Each of the lower facets 30 a, 30 b, 30 c and 30 d are mated with corresponding upper facets 32 a, 32 b, 32 c, and 32 d, respectively. Each mated facet, for example 30 b, is positioned on opposite side of the central axis 18 from the other mated facet, for example 32 b. The lower facets 30 a30 d are oriented so that, for example, a light ray 40 originating at the periphery of the anterior chamber 42 of the eye travels across the optical axis 24 of the eye 22 and central axis 18 of the contact lens 10 through the cornea 20, and is reflected from the inwardly facing facet 30 b in the posterior prism element 12. The light ray is then reflected anteriorly and laterally so that it again crosses over the region of the central axis 18 of the lens and intersects the inwardly facing facet 32 b in the anterior prism element 14. The facet 32 b is angled such that the light ray is then reflected in an anterior direction generally parallel to the central axis 18 so that it can be viewed by an ophthalmologist employing the lens. The anterior portion 40 b of the light ray 40 is positioned on the same side of the central axis 18 as the peripheral portion of the anterior chamber 42 being viewed by the ophthalmologist.

In the preferred embodiment, four sets of mated surfaces are employed. This allows virtually 360 coverage of the periphery of the anterior chamber 42 without moving or rotating the lens 10. Fewer than four or more than four sets of facets, for example 8 sets, may be employed. However, it has been found that four is optimum for most purposes.

In the preferred embodiment, the posterior facets 30 a30 b and the contact lens surface 26 are formed in a single optical element, anterior prism 12. The four facets 32 a32 d are also formed in a single prism, posterior element 14. If desired, both prisms 12 and 14 may be integrated into a single optical element. The preferred material from which the prism elements are made is polymethylmethacrylate but other materials such as optical glass, or combinations thereof, may be employed if desired. It is also preferred that the outer surface of the facets 30 a30 d and 32 a32 d be coated with a reflective coating; however, if the entire lens 10 is housed in an opaque housing, it would not be necessary to coat the outer surfaces of the anterior facets 32 a32 d. Also in a preferred embodiment of the invention the facets 32 a32 d are orientated at an angle of about 26 degrees from the central axis 18. Similarly, the facets 30 a30 d are angled about 6 degrees from the central axis 18.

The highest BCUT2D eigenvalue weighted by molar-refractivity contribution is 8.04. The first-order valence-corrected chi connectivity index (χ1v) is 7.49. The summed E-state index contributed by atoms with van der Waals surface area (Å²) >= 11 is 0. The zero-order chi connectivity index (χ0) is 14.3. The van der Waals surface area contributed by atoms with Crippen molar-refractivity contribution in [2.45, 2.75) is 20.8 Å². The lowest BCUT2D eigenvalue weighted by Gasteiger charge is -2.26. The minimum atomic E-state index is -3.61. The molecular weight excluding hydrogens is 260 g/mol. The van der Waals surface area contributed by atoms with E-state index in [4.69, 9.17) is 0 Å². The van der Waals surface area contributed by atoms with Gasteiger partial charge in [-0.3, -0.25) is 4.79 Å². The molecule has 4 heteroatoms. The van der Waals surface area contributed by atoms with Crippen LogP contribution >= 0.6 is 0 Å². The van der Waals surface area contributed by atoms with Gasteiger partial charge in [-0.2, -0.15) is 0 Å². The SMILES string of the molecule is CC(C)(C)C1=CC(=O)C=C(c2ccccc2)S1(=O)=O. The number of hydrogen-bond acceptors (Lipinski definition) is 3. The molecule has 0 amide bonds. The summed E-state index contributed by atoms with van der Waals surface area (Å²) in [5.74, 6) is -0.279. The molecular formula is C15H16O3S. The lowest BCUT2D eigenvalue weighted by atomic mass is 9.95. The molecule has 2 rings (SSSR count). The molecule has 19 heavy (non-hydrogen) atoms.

If desired, the entire device may be fixed in a housing in a conventional manner, or may be fitted with a holding ring or a laterally extending handle. The lower element may also be fitted with a conventional contact flange.

While the preferred embodiment of the invention has been illustrated and described, it will be appreciated that various changes can be made therein without departing from the spirit and scope of the invention.

Patent Citations
Cited PatentFiling datePublication dateApplicantTitle
US3820879Dec 29, 1972Jun 28, 1974Incentive Res & Dev AbBiomicroscopic eye contact glass
US4033679Dec 10, 1975Jul 5, 1977Walter SussmanGonioscope
US4410245 *Apr 14, 1980Oct 18, 1983Koester Charles JImage stabilization method, and apparatus
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US4506962 *Feb 8, 1982Mar 26, 1985Lasag AgContact lens for observation or irradiation of the eye
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US5252998Jun 19, 1990Oct 12, 1993G. Rodenstock Instruments GmbhContact eyeglass
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Non-Patent Citations
Reference
1Diagnostic Lenses, "Direct View Gonio Lens," Ocular Instruments, Inc. Catalog, p. 5, 1997.
2Diagnostic Lenses, "Ocular Sussman Four Mirror Hand Held Gonioscope," Ocular Instruments, Inc. Catalog, 1987.
3Iwasaki, N., M.D., et al., "The Double-Mirror Gonioscopic Lens for Surgery of the Anterior Chamber Angle," Arch Ophthalmol 115:1333-1335, Oct. 1997.
4Special Order Lenses, "Direct View Gonio Lens," Ocular Instruments, Inc. Catalog, p. 18, 1997.
5Surgical Lens Sets, "Tano Double Mirror Surgical Gonio," Ocular Instruments, Inc. Catalog, p. 23, 1997.
Referenced by
Citing PatentFiling datePublication dateApplicantTitle
US7357504 *Nov 15, 2001Apr 15, 2008Haag-Streit AgDevice and method for examining and/or treating and eye
US7419262Aug 18, 2006Sep 2, 2008Ocular Instruments, Inc.Direct view gonio lens
US8070290 *Dec 16, 2009Dec 6, 2011Glaukos CorporationGonioscope for improved viewing
US8678593Oct 24, 2011Mar 25, 2014Alcon Research, Ltd.Ophthalmoscopic contact lens
US20130103145 *Oct 19, 2012Apr 25, 2013Steven JohnGonio lens system with stabilization mechanism
Classifications
U.S. Classification351/219, 351/205
International ClassificationA61B3/117
Cooperative ClassificationA61B3/117
European ClassificationA61B3/117
Legal Events
DateCodeEventDescription
Mar 14, 2013FPAYFee payment
Year of fee payment: 8
May 20, 2009FPAYFee payment
Year of fee payment: 4
Aug 4, 2003ASAssignment
Owner name: OCULAR INSTRUMENTS, INC., WASHINGTON
Free format text: ASSIGNMENT OF ASSIGNORS INTEREST;ASSIGNORS:KHAW, PENG TEE;HARRINGTON, PETER G.;BELL, DANIEL M.;REEL/FRAME:014346/0272;SIGNING DATES FROM 20030429 TO 20030505